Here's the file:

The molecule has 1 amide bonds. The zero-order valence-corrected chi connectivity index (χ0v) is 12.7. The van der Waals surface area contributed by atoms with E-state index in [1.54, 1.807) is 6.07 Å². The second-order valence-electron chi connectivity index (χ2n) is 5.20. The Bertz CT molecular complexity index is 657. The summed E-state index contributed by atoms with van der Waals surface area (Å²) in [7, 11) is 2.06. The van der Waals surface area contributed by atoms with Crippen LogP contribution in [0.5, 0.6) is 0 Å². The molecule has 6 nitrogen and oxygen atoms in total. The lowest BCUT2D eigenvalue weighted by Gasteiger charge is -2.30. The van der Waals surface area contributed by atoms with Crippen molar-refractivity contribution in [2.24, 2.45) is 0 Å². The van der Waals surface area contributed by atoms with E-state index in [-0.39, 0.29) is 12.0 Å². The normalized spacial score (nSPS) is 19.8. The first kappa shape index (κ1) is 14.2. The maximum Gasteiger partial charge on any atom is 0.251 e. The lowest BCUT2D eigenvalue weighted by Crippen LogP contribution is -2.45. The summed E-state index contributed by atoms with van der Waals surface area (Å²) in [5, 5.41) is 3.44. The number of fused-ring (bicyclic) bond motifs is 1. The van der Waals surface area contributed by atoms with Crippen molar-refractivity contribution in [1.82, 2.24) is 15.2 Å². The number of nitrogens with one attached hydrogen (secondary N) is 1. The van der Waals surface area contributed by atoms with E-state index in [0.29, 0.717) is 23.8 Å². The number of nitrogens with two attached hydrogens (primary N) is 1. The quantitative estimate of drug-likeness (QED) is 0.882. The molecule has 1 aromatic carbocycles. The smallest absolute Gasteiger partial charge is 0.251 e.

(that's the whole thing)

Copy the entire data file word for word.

The molecule has 1 amide bonds. The zero-order valence-corrected chi connectivity index (χ0v) is 12.7. The van der Waals surface area contributed by atoms with E-state index in [1.54, 1.807) is 6.07 Å². The second-order valence-electron chi connectivity index (χ2n) is 5.20. The Bertz CT molecular complexity index is 657. The summed E-state index contributed by atoms with van der Waals surface area (Å²) in [7, 11) is 2.06. The van der Waals surface area contributed by atoms with Crippen LogP contribution in [0.5, 0.6) is 0 Å². The molecule has 6 nitrogen and oxygen atoms in total. The lowest BCUT2D eigenvalue weighted by Gasteiger charge is -2.30. The van der Waals surface area contributed by atoms with Crippen molar-refractivity contribution in [2.24, 2.45) is 0 Å². The van der Waals surface area contributed by atoms with E-state index in [-0.39, 0.29) is 12.0 Å². The normalized spacial score (nSPS) is 19.8. The first kappa shape index (κ1) is 14.2. The maximum Gasteiger partial charge on any atom is 0.251 e. The lowest BCUT2D eigenvalue weighted by Crippen LogP contribution is -2.45. The summed E-state index contributed by atoms with van der Waals surface area (Å²) in [5, 5.41) is 3.44. The number of fused-ring (bicyclic) bond motifs is 1. The van der Waals surface area contributed by atoms with Crippen molar-refractivity contribution in [1.82, 2.24) is 15.2 Å². The number of nitrogens with one attached hydrogen (secondary N) is 1. The van der Waals surface area contributed by atoms with E-state index in [0.29, 0.717) is 23.8 Å². The number of nitrogens with two attached hydrogens (primary N) is 1. The quantitative estimate of drug-likeness (QED) is 0.882. The molecule has 1 aromatic carbocycles. The smallest absolute Gasteiger partial charge is 0.251 e.